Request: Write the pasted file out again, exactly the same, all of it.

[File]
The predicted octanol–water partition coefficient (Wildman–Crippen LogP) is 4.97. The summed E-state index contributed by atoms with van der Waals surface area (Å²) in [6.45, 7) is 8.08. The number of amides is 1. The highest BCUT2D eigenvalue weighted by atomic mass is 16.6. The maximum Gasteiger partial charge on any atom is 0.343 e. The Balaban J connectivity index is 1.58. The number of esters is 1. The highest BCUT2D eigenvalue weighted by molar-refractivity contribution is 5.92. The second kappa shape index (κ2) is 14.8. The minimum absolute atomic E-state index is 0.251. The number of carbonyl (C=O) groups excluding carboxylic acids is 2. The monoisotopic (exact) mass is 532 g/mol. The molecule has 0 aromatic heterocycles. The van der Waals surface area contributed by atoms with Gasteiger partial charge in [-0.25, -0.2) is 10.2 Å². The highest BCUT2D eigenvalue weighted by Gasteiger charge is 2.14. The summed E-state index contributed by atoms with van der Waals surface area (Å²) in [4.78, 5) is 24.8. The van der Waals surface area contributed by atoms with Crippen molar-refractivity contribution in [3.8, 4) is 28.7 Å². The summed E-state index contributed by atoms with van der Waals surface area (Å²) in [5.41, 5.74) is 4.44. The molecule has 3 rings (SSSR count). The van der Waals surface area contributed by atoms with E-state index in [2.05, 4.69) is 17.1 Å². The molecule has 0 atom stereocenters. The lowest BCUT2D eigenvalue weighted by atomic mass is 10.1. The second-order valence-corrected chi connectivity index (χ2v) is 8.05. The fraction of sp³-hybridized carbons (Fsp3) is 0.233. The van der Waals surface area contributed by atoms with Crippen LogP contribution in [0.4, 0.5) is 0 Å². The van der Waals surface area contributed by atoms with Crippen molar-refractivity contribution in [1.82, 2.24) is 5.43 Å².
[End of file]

The predicted octanol–water partition coefficient (Wildman–Crippen LogP) is 4.97. The summed E-state index contributed by atoms with van der Waals surface area (Å²) in [6.45, 7) is 8.08. The number of amides is 1. The highest BCUT2D eigenvalue weighted by atomic mass is 16.6. The maximum Gasteiger partial charge on any atom is 0.343 e. The Balaban J connectivity index is 1.58. The number of esters is 1. The highest BCUT2D eigenvalue weighted by molar-refractivity contribution is 5.92. The second kappa shape index (κ2) is 14.8. The minimum absolute atomic E-state index is 0.251. The number of carbonyl (C=O) groups excluding carboxylic acids is 2. The monoisotopic (exact) mass is 532 g/mol. The molecule has 0 aromatic heterocycles. The van der Waals surface area contributed by atoms with Gasteiger partial charge in [-0.25, -0.2) is 10.2 Å². The highest BCUT2D eigenvalue weighted by Gasteiger charge is 2.14. The summed E-state index contributed by atoms with van der Waals surface area (Å²) in [4.78, 5) is 24.8. The van der Waals surface area contributed by atoms with Crippen molar-refractivity contribution in [3.8, 4) is 28.7 Å². The summed E-state index contributed by atoms with van der Waals surface area (Å²) in [5.41, 5.74) is 4.44. The molecule has 3 rings (SSSR count). The van der Waals surface area contributed by atoms with E-state index in [2.05, 4.69) is 17.1 Å². The molecule has 0 atom stereocenters. The lowest BCUT2D eigenvalue weighted by atomic mass is 10.1. The second-order valence-corrected chi connectivity index (χ2v) is 8.05. The fraction of sp³-hybridized carbons (Fsp3) is 0.233. The van der Waals surface area contributed by atoms with Crippen LogP contribution in [0.4, 0.5) is 0 Å². The van der Waals surface area contributed by atoms with Crippen molar-refractivity contribution in [1.82, 2.24) is 5.43 Å².